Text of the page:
The derivative nature of games and art

Sometimes gamers just need someone to give it to us straight. It helps if it comes from a fellow fan, as is the case with Pete Haas’s editorial over at the games section of Cinema Blend, instead of some blowhard like Roger Ebert.

Haas begins by explaining that although RPG’s are his favorite genre, there are some conventions that need addressing. These are the things that pop up in almost every RPG. Everyone knows they’re outdated methods for moving the story along, but everyone just accepts them as a standard of the genre and there’s nothing to be done about them.

In reality, this is something that plagues the electronic entertainment industry as a whole – most everything is derivative, at least to some extent.

The worst offenders, of course, are EA’s annual sports titles, but they’re an easy target. Every Japanese-style RPG is using methods that are over two decades old. Western-style RPGs have their roots in Dungeons & Dragons, a game that’s been around since the birth of Jesus. Now D&D’s new rule-set is pulling in aspects of the MMO’s that it originally inspired. Yeesh.

I’m not saying that being derivative is always a bad thing. The derivative nature of games allows gamers to pick up a brand new title and play it with reasonable ability if you’ve played a game in the same genre before. You may have noticed this puzzles non-gamers. When I first popped Dark Sector in (I only rented it, don’t worry) to play, my girlfriend happened to be sitting in the living room with me. When I started running around and shooting without any prior instruction, she said, “How do you know to do that?”

Also, take a look at Braid. It is an absolutely wonderful and inspired game. The art direction is unlike anything I’ve ever seen. The puzzles are great, the story is mature and left open to individual players’ interpretations, etc. But, when you get down into the nitty-gritty, the game mechanics, there are clear roots to the game. The platforming comes straight from Mario, the time shifting mechanic arguably from the recent Prince of Persia games. The key here is he takes those two elements and twists them together into something completely original. Spore, which essentially compiles stripped down versions of 5 different games also comes to mind.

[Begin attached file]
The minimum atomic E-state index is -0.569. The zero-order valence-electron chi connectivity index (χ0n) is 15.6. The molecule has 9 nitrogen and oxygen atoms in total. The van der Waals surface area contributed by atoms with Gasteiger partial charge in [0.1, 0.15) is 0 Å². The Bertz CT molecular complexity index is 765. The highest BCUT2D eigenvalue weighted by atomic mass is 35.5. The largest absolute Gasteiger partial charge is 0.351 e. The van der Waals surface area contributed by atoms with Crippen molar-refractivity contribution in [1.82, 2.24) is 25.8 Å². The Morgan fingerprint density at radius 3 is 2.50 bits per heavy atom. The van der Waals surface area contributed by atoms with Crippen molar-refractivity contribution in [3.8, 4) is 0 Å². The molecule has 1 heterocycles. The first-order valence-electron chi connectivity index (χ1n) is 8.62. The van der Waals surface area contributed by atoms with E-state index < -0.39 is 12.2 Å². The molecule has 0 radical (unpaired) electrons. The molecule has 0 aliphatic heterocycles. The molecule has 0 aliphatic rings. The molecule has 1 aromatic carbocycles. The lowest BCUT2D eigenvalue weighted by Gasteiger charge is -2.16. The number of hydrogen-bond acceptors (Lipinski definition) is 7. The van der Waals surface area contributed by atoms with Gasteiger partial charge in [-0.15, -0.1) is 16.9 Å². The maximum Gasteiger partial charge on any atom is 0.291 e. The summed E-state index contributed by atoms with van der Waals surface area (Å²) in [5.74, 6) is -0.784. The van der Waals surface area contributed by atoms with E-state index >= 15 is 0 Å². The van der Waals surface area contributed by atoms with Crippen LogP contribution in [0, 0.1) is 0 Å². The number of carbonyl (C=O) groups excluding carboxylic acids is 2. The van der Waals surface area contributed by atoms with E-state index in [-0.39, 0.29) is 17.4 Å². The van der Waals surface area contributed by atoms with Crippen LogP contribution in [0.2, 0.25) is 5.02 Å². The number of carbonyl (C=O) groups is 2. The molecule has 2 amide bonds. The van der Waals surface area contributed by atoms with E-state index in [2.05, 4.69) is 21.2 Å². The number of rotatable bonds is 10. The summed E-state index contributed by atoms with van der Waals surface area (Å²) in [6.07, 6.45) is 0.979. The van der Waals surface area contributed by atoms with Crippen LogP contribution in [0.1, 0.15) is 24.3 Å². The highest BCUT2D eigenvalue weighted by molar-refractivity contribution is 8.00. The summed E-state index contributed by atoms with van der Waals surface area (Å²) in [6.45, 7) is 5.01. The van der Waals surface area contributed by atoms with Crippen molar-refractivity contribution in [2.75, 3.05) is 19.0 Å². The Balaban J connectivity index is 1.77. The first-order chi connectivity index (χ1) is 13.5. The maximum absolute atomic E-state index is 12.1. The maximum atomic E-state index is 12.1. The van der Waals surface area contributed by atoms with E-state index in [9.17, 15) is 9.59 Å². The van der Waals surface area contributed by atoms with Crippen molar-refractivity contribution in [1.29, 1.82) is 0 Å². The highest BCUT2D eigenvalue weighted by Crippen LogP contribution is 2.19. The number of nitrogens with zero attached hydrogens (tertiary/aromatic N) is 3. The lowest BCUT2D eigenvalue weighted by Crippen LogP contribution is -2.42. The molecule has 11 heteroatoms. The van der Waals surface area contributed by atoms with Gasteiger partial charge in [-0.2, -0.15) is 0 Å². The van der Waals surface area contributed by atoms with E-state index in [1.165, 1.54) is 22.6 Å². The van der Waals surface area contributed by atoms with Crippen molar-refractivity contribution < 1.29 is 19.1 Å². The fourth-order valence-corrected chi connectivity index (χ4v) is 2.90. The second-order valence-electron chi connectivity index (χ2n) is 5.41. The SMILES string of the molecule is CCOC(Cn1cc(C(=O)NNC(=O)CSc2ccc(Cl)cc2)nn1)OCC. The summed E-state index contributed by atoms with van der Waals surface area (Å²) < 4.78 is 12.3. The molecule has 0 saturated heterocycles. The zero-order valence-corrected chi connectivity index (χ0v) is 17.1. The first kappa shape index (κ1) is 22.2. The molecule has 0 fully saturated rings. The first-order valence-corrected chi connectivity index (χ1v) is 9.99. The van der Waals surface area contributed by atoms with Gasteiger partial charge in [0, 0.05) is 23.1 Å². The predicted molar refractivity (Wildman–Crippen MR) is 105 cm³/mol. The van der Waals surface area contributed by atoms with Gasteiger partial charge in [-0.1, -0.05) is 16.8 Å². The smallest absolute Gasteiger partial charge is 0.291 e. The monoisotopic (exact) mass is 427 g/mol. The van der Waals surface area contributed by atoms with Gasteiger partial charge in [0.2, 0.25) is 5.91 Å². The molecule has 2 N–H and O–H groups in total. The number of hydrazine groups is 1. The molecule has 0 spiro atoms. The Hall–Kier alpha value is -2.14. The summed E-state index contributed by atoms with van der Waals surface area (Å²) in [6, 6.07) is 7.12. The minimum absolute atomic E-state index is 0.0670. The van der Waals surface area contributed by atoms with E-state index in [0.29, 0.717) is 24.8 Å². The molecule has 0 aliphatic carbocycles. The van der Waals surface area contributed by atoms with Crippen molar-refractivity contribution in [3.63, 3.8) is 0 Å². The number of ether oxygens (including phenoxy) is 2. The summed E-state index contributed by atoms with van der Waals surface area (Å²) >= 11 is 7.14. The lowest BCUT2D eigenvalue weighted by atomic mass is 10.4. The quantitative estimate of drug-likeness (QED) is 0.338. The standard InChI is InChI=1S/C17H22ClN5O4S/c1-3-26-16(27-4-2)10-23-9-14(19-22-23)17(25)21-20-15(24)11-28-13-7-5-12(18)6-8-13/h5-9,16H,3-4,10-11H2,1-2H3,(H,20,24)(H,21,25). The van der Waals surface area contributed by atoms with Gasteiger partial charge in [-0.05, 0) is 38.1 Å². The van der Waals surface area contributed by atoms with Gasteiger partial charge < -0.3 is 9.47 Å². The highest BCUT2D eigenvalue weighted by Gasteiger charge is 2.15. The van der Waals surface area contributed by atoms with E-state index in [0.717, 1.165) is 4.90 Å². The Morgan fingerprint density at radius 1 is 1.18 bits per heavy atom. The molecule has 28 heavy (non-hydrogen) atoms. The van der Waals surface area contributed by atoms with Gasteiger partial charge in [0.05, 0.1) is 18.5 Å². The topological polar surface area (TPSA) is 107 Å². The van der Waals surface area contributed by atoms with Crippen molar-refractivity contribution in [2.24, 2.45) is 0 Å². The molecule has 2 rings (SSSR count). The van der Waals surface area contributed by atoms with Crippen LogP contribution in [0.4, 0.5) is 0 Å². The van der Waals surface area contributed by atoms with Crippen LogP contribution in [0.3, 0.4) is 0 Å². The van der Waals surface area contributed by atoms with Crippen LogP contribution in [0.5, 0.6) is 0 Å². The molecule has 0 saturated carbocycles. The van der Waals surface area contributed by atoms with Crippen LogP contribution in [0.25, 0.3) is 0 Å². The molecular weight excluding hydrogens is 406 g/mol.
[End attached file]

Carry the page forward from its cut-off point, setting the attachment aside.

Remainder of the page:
We find that the derivative nature of games extends across most mediums – film, music, painting, architecture, sculpture, etc. When is the last time you heard a rock song on commercial radio that didn’t involve guitars with a lot of distortion and a Intro-Verse-Chorus-Verse-Chorus-Bridge-Chorus construction? Or the last time you saw a movie that wasn’t based on a (graphic) novel or comic book?

We are all building upon the creations of the greats who came before: Garriot and Carmack, Picasso and DaVinci, Hemingway and Dickens, BB King and Van Halen. The way that a medium evolves, though, is to recognize the things that just aren’t working anymore. These RPG conventions no longer capture audiences’ imaginations. There must be better ways to show the story and portray the action in this genre and in all video games. Hybridization/genre-mixing has been a recent popular means of creating fresh experiences for gamers. But soon we’ll all be tired of RPG-FPSes (Fallout 3) and Puzzle-Platformers (Braid) and Puzzle-RPGs (Puzzle Quest).

Makes me wonder what the next big splash is going to be.


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September 2008
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